‘We can’t be ignored’: Youth Climate Strike in Morristown presses pols to confront climate change

Young activist at Youth Climate Strike in Morristown, March 15, 2019. Photo by Kevin Coughlin
Young activist at Youth Climate Strike in Morristown, March 15, 2019. Photo by Kevin Coughlin
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By Louise Witt

They came by bus. They came by car. Some walked from Morris Township. Others traveled from Bergen and Warren and Middlesex counties. A few risked the wrath of school principals; others had notes from their parents. At least one teacher played hooky to attend.

The Youth Climate Strike drew dozens of kids to the steps of Morristown town hall on Friday to demand that adults take immediate and radical action to combat global warming.

“If the priorities of political leaders are incompatible with the fight to save planet Earth, then those priorities – and those politicians – will have to change,” declared Eden Summerlin, 16, of the Morristown Unitarian Fellowship Youth Group, to cheers from about 125 people who gathered at lunchtime on an unseasonably warm March day.

This was one of more than 2,000 “climate strikes” in 123 countries. In New Jersey, Montclair High School students walked out of classrooms, while students in Princeton and Mahwah also staged strikes.

Brandishing signs proclaiming “There is no Planet B” and “Denial is Not a Policy,” a procession of teens in Morristown called for politicians to take steps to drastically reduce greenhouse gas emissions.

Slideshow photos by Kevin Coughlin. Click / hover on image for captions:

Young activist at Youth Climate Strike in Morristown, March 15, 2019. Photo by Kevin Coughlin
Students at Youth Climate Strike in Morristown, March 15, 2019. Photo by Kevin Coughlin
Students from the Unity Charter School in Morris Township at Youth Climate Strike in Morristown, March 15, 2019. Photo by Kevin Coughlin
Young activist at Youth Climate Strike in Morristown, March 15, 2019. Photo by Kevin Coughlin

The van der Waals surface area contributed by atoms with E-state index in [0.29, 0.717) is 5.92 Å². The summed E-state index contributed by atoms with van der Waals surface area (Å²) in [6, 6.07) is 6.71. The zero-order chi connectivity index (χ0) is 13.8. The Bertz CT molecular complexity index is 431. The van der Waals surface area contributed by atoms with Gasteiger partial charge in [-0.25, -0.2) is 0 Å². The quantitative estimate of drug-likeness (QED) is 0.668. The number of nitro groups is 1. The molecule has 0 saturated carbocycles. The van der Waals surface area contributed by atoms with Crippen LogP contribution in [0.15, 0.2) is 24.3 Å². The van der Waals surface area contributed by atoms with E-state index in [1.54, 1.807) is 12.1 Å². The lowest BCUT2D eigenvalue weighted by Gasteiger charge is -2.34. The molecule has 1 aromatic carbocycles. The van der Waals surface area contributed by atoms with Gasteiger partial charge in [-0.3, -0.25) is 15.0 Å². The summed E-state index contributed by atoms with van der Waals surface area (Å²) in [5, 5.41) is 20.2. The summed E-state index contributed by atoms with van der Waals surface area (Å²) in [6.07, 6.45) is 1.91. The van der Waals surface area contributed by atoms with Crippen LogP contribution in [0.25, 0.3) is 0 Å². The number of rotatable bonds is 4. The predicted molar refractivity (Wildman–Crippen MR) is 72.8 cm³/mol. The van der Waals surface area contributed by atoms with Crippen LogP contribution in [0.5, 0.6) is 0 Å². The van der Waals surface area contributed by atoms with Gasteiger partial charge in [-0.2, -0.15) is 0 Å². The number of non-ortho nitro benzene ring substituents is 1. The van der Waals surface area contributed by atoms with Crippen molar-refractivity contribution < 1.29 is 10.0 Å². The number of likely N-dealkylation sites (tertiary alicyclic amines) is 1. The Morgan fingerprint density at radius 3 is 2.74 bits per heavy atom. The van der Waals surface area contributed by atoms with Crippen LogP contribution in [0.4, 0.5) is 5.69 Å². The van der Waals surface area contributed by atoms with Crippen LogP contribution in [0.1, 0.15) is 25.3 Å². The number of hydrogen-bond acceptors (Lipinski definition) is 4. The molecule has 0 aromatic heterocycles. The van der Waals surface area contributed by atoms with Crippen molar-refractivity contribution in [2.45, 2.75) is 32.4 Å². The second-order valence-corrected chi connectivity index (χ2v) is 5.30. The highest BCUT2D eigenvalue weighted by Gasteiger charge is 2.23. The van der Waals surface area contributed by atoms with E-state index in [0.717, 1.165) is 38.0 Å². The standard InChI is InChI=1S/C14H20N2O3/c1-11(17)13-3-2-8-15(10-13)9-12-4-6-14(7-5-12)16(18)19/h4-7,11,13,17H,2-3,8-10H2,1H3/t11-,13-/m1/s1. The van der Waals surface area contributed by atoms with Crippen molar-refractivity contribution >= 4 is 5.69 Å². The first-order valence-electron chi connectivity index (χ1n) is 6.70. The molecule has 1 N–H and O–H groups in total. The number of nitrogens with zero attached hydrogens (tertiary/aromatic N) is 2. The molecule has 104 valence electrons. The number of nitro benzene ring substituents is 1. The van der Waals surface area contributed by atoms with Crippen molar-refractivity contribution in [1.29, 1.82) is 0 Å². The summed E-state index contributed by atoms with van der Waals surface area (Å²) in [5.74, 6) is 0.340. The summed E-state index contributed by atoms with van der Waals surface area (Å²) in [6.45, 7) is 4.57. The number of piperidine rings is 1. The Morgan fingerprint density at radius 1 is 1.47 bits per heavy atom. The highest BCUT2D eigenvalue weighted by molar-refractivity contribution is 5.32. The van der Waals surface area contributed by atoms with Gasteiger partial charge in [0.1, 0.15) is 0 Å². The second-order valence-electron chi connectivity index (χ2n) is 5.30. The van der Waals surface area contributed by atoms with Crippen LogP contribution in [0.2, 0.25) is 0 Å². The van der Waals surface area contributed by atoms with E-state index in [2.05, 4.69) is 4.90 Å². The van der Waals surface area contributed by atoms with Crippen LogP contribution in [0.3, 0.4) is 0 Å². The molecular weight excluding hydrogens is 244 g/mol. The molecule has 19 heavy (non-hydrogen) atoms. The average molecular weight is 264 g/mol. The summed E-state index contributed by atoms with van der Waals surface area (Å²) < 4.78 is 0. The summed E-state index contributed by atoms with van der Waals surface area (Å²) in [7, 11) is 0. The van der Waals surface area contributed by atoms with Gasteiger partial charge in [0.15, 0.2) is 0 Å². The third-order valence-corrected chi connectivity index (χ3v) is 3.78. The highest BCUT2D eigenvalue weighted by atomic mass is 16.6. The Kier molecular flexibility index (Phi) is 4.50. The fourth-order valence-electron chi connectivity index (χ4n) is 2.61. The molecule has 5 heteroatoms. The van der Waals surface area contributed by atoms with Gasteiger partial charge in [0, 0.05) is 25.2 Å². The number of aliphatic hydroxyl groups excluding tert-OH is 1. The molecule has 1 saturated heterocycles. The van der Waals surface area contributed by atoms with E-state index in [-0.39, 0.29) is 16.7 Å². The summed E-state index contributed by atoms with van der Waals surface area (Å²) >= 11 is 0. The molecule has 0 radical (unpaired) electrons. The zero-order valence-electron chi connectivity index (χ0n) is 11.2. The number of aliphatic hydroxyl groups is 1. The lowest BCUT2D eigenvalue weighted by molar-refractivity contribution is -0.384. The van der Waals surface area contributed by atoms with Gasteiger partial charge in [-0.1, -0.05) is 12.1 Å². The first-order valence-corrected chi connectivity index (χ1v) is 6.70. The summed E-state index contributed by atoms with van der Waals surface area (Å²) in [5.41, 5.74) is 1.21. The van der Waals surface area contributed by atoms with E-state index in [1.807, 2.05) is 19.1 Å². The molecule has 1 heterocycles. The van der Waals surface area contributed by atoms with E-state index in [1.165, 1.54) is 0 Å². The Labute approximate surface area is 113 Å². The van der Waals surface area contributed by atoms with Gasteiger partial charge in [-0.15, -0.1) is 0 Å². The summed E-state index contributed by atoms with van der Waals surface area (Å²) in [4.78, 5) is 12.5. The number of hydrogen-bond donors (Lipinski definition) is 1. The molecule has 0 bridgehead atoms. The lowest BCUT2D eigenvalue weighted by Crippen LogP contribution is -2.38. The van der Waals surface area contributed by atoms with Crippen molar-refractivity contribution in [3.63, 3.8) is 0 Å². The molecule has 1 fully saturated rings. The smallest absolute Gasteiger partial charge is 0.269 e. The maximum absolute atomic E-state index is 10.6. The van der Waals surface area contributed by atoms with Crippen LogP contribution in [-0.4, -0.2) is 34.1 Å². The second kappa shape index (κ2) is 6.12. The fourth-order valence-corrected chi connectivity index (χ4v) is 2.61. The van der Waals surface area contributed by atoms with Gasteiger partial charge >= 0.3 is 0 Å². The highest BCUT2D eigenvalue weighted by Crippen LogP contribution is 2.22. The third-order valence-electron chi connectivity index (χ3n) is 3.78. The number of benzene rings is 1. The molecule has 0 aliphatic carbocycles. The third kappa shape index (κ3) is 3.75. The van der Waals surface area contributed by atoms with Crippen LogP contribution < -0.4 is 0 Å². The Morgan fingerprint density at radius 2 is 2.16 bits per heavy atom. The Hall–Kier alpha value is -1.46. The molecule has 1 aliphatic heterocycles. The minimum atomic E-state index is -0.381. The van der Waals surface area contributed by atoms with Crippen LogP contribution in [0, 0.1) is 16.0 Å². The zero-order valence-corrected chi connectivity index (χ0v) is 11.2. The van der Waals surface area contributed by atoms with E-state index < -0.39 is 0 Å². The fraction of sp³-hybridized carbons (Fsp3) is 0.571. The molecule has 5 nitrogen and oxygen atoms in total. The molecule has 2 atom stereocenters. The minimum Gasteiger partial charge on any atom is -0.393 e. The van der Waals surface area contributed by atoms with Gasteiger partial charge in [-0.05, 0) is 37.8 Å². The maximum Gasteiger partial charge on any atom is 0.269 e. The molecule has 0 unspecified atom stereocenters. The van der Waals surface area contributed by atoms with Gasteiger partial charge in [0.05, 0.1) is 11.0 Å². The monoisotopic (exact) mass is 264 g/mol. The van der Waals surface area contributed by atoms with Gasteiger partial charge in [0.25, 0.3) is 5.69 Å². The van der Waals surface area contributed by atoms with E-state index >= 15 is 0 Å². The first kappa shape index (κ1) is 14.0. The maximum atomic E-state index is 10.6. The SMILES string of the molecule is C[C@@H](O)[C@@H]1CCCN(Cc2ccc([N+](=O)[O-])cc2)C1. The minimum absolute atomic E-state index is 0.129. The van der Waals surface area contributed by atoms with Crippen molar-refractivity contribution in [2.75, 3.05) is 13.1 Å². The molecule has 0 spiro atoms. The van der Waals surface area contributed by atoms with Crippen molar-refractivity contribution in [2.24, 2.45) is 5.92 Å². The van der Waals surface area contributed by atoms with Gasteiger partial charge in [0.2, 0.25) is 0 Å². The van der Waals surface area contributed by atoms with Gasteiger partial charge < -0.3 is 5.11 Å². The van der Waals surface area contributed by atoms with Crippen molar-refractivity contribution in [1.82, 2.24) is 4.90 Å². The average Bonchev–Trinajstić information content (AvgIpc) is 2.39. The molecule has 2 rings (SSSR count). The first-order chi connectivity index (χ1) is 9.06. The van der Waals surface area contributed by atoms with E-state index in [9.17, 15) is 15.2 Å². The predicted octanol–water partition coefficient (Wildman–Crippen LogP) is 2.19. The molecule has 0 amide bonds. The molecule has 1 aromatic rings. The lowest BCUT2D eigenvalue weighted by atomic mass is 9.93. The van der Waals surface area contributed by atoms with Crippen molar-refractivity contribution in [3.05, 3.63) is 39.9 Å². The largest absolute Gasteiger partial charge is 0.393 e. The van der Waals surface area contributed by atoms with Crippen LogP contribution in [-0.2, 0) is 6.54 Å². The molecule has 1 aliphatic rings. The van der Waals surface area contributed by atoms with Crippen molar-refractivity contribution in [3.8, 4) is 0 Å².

Rally organizer at Youth Climate Strike in Morristown, March 15, 2019. Photo by Kevin Coughlin
FOSSIL FUEL? Dinosaur listens at Youth Climate Strike in Morristown, March 15, 2019. Photo by Kevin Coughlin
Organizers at Youth Climate Strike in Morristown, March 15, 2019. Photo by Kevin Coughlin
STARING DOWN A DINOSAUR at Youth Climate Strike in Morristown, March 15, 2019. Photo by Kevin Coughlin
Melanie Marcus, left, and Sarah Miller traveled from Ramapo H.S. in Franklin Lakes to the Youth Climate Strike in Morristown, March 15, 2019. Marcus said a friend stayed home, fearing school sanctions would harm her Ivy League college acceptance. Photo by Kevin Coughlin
Matt Smith of Food and Water Watch addresses Youth Climate Strike in Morristown, March 15, 2019. Photo by Kevin Coughlin
'My generation isn't going to stay silent about things that are going to affect our future,' said Eden Summerlin, a Madison H.S. junior and member of the Morristown Unitarian Fellowship Youth Group, at Youth Climate Strike in Morristown, March 15, 2019. Photo by Kevin Coughlin
Student endorses Green Action Plan at Youth Climate Strike in Morristown, March 15, 2019. Photo by Kevin Coughlin
'There is no way we can be ignored,' said Muriel Baki, a senior from North Warren Regional H.S., at Youth Climate Strike in Morristown, March 15, 2019. Photo by Kevin Coughlin
Teacher Jennifer Krause brought 30 students from the Ridge and Valley Charter School in Blairstown to the Youth Climate Strike in Morristown, March 15, 2019. Photo by Kevin Coughlin
A lot of young people definitely care' about climate change, said 9th grader Rachel Gurevich of East Brunswick, at the Youth Climate Strike in Morristown, March 15, 2019. Photo by Kevin Coughlin
Ribbons denote things students want to save from climate change, at Youth Climate Strike in Morristown, March 15, 2019. Photo by Kevin Coughlin
Matt Smith of Food and Water Watch and the Rev. Alison Miller of the Morristown Unitarian Fellowship, at Youth Climate Strike in Morristown, March 15, 2019. Photo by Kevin Coughlin
Students at Youth Climate Strike in Morristown, March 15, 2019. Photo by Kevin Coughlin